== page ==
Local tea party founder challenges Republican incumbent in D-2 Hillsborough Commission race
In nine elections, incumbent Hillsborough County Commissioner Victor Crist said he has never faced a formidable primary opponent until this year.
She is Sharon Calvert, who founded the Tampa Tea Party, a movement of 1,100 members. They include more than 30 consistent campaign volunteers who go door-to-door, meeting-to-meeting preaching the fiscal woes of government growth and Calvert's antidote of tax, regulation and fee cuts.
In her sights is the District 2 County Commission seat held for the past two years by Crist, who spent 18 years in the state legislature. District 2 represents an area that stretches from Westchase to eastern Hillsborough County.
While Crist has out-raised her by more than $93,000, Calvert believes she has a strong grass-roots base fed up with government spending that will charge the polls.
"It's just time for those that have been in office who have created the problems that we have to go and it's time for folks with a different view on things," Calvert said.
It's a view Crist labels as vague while he said he has made an impact in Hillsborough with real programs. They include "enterprise zones" that have given businesses incentives for relocating inside certain blighted areas.
"The only thing she responds with is, 'Just get rid of bureaucratic red tape,'" he said. "Well that's just talk."
Calvert's foray into politics began aptly enough over dinner discussions as part of a group called Tampa Town Hall in 2004. Among her concerns at the time was runaway federal spending during George W. Bush's presidency, which she said continues under President Barack Obama.
"We were extremely concerned with what was going on with spending," she said. "I wasn't going to stand by and see my children burdened with such debt."
On Feb. 27, 2009, she helped organize a protest outside Sen. Bill Nelson's downtown Tampa office. About 80 people showed up, and the Tampa Tea Party was born.
The 35-year Lutz resident and former business analyst and IBM project manager believes Crist is part of the local spending problem.
She points to him attaching an amendment in a 2007 Senate transportation bill that funded a $48 million Tallahassee courthouse that many government leaders have criticized as grossly opulent.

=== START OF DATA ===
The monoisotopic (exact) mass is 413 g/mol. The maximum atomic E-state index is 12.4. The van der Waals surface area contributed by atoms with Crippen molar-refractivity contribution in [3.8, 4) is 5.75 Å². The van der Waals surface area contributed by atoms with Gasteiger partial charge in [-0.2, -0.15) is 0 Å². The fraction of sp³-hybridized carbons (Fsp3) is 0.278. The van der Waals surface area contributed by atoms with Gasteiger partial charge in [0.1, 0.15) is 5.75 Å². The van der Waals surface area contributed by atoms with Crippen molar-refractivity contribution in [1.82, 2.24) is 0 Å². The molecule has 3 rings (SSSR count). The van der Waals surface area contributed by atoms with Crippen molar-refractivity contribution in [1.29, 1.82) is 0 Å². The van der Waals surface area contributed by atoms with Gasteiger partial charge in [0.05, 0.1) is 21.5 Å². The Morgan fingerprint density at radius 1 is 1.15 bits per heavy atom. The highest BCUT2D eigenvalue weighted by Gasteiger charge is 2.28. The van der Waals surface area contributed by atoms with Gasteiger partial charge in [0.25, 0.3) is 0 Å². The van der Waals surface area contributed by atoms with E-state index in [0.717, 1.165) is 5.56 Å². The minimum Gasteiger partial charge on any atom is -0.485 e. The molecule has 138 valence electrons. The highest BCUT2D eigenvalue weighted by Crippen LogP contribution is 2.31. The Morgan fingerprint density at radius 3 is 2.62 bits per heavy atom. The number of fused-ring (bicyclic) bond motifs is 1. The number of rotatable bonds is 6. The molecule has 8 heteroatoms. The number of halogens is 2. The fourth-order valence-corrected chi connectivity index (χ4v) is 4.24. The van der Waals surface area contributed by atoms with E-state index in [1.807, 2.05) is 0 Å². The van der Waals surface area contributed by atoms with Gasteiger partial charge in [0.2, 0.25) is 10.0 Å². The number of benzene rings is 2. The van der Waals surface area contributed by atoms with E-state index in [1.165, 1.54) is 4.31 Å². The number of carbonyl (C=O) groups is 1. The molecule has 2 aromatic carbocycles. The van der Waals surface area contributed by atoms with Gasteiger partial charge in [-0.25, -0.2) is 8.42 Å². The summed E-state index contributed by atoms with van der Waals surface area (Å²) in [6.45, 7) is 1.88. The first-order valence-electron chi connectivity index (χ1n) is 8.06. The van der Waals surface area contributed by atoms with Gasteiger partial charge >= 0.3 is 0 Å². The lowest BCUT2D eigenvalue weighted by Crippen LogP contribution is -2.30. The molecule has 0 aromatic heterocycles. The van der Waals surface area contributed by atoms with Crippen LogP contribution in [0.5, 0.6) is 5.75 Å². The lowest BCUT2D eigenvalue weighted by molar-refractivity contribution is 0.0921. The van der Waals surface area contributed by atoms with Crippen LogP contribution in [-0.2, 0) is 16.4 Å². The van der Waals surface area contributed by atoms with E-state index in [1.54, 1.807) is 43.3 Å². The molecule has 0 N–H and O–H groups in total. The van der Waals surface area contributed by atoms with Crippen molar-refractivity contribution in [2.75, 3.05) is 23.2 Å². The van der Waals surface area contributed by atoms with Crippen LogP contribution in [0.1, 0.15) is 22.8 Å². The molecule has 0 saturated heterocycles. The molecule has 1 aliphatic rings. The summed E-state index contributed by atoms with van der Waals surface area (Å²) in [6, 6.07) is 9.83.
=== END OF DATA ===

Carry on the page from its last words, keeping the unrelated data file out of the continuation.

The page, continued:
Crist said the entire Senate and House were behind the amendment and it was his role to present and sign it as chairman of the criminal justice committee. He also said the legislature only approved the construction of a courthouse and played no role in its exorbitant design and construction costs.
Calvert also criticized Crist's lead role in building the $5.8 million, mostly taxpayer-funded University Area Community Center in 1999. Located on N 22nd Street in one of the county's poorest neighborhoods, the center has been operated by a government-funded nonprofit that Crist oversaw until recently.
"He had said that this money would create redevelopment and an endowment and foundation to sustain this nonprofit," Calvert said. "I haven't seen that happen.""
She said the center's caused little improvement in the impoverished neighborhood.
"One of the things that people are skeptical about today is, No. 1, you want to see results," she said. "You see a lot of money going to places and we don't see results but we do see them coming back for more of your dollars."
Crist said the center has helped educate and enable workers to move out of the transitional area nicknamed "Suitcase City." They get replaced by others priced or pushed out of other Hillsborough communities and looking for cheap transitional homes.
"She's attacking all of us saying we're ineffective? That's sheer lunacy," Crist said. "If this is any sign of what kind of commissioner she would be, I would say she would be irresponsible, careless and uncaring because she makes blanket statements with little fact or no thought."
Crist said his work in lower-income areas proves his consideration and experience working with everyone. Like Calvert, he said, he also believes in streamlining business and building regulations but disagrees with eradicating most of them.
"What about consumer protections and safeguards?" he said. "Just throw them out the window?"
Having run his own advertising company for 30 years, he said, he knows more about what businesses need than Calvert. Commissioners have approved his plan to create a large "Innovation Destination" area miles around the University of South Florida and surrounding hospitals. It would direct property tax money gathered in those areas to enhancements within the same areas to lure new businesses.
"I've come to the table with two things my opponent hasn't (attained) yet," he said. "A track record of proven accomplishments and a breadth of knowledge."
With no Democrats in the race for the November general election, all voters, regardless of party affiliation, can cast ballots in the Republican primary, which will determine who becomes commissioner.
-- By Justin George, Times Staff Writer